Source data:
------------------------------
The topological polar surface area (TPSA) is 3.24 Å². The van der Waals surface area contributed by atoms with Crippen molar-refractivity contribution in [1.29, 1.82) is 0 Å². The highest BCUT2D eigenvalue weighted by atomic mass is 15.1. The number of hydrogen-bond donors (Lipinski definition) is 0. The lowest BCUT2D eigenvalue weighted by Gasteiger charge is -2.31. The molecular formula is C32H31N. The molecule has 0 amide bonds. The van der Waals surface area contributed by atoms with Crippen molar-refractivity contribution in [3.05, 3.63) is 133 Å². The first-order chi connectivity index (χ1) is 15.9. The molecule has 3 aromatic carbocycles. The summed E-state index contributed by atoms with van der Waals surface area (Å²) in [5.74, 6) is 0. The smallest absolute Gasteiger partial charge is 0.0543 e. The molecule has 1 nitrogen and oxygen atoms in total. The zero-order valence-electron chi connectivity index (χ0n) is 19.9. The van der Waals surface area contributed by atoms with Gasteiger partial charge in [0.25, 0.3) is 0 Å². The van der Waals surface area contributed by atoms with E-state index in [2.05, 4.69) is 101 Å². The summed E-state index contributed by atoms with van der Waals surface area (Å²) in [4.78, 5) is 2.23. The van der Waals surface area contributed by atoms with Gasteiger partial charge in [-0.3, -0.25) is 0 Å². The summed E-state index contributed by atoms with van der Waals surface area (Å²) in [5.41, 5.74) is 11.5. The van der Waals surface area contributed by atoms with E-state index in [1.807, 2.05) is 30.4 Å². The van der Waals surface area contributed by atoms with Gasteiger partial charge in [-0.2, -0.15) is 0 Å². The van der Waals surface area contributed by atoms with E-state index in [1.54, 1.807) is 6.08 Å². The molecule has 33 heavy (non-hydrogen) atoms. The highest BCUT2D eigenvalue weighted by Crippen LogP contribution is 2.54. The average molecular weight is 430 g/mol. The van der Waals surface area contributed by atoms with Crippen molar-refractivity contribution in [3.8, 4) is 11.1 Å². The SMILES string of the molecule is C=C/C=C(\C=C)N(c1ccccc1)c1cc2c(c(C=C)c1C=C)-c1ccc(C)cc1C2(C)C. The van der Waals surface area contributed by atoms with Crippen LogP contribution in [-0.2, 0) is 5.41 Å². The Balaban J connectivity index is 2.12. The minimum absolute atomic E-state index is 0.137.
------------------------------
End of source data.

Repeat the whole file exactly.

The topological polar surface area (TPSA) is 3.24 Å². The van der Waals surface area contributed by atoms with Crippen molar-refractivity contribution in [1.29, 1.82) is 0 Å². The highest BCUT2D eigenvalue weighted by atomic mass is 15.1. The number of hydrogen-bond donors (Lipinski definition) is 0. The lowest BCUT2D eigenvalue weighted by Gasteiger charge is -2.31. The molecular formula is C32H31N. The molecule has 0 amide bonds. The van der Waals surface area contributed by atoms with Crippen molar-refractivity contribution in [3.05, 3.63) is 133 Å². The first-order chi connectivity index (χ1) is 15.9. The molecule has 3 aromatic carbocycles. The summed E-state index contributed by atoms with van der Waals surface area (Å²) in [5.74, 6) is 0. The smallest absolute Gasteiger partial charge is 0.0543 e. The molecule has 1 nitrogen and oxygen atoms in total. The zero-order valence-electron chi connectivity index (χ0n) is 19.9. The van der Waals surface area contributed by atoms with Gasteiger partial charge in [0.25, 0.3) is 0 Å². The van der Waals surface area contributed by atoms with E-state index in [2.05, 4.69) is 101 Å². The summed E-state index contributed by atoms with van der Waals surface area (Å²) in [4.78, 5) is 2.23. The van der Waals surface area contributed by atoms with Gasteiger partial charge in [-0.3, -0.25) is 0 Å². The summed E-state index contributed by atoms with van der Waals surface area (Å²) in [5.41, 5.74) is 11.5. The van der Waals surface area contributed by atoms with E-state index in [1.807, 2.05) is 30.4 Å². The van der Waals surface area contributed by atoms with Gasteiger partial charge in [-0.2, -0.15) is 0 Å². The van der Waals surface area contributed by atoms with E-state index in [1.54, 1.807) is 6.08 Å². The molecule has 33 heavy (non-hydrogen) atoms. The highest BCUT2D eigenvalue weighted by Crippen LogP contribution is 2.54. The average molecular weight is 430 g/mol. The van der Waals surface area contributed by atoms with Crippen molar-refractivity contribution in [3.8, 4) is 11.1 Å². The SMILES string of the molecule is C=C/C=C(\C=C)N(c1ccccc1)c1cc2c(c(C=C)c1C=C)-c1ccc(C)cc1C2(C)C. The van der Waals surface area contributed by atoms with Crippen LogP contribution in [-0.2, 0) is 5.41 Å². The Balaban J connectivity index is 2.12. The minimum absolute atomic E-state index is 0.137.